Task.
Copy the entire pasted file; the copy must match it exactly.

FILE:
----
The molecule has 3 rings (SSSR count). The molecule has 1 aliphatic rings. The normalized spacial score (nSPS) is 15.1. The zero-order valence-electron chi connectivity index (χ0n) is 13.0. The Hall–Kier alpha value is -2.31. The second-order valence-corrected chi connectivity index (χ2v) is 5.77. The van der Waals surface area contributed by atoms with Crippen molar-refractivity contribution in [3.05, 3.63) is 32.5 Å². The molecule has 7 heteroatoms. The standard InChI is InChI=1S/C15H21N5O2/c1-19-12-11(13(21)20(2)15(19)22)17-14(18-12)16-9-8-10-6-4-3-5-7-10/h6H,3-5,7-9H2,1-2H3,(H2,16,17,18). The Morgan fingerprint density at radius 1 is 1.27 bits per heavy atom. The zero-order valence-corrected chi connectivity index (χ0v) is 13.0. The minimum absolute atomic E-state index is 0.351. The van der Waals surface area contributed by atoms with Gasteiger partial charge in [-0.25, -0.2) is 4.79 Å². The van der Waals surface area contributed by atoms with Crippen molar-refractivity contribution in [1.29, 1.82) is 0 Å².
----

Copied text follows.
The molecule has 3 rings (SSSR count). The molecule has 1 aliphatic rings. The normalized spacial score (nSPS) is 15.1. The zero-order valence-electron chi connectivity index (χ0n) is 13.0. The Hall–Kier alpha value is -2.31. The second-order valence-corrected chi connectivity index (χ2v) is 5.77. The van der Waals surface area contributed by atoms with Crippen molar-refractivity contribution in [3.05, 3.63) is 32.5 Å². The molecule has 7 heteroatoms. The standard InChI is InChI=1S/C15H21N5O2/c1-19-12-11(13(21)20(2)15(19)22)17-14(18-12)16-9-8-10-6-4-3-5-7-10/h6H,3-5,7-9H2,1-2H3,(H2,16,17,18). The Morgan fingerprint density at radius 1 is 1.27 bits per heavy atom. The zero-order valence-corrected chi connectivity index (χ0v) is 13.0. The minimum absolute atomic E-state index is 0.351. The van der Waals surface area contributed by atoms with Gasteiger partial charge in [-0.25, -0.2) is 4.79 Å². The van der Waals surface area contributed by atoms with Crippen molar-refractivity contribution in [1.29, 1.82) is 0 Å².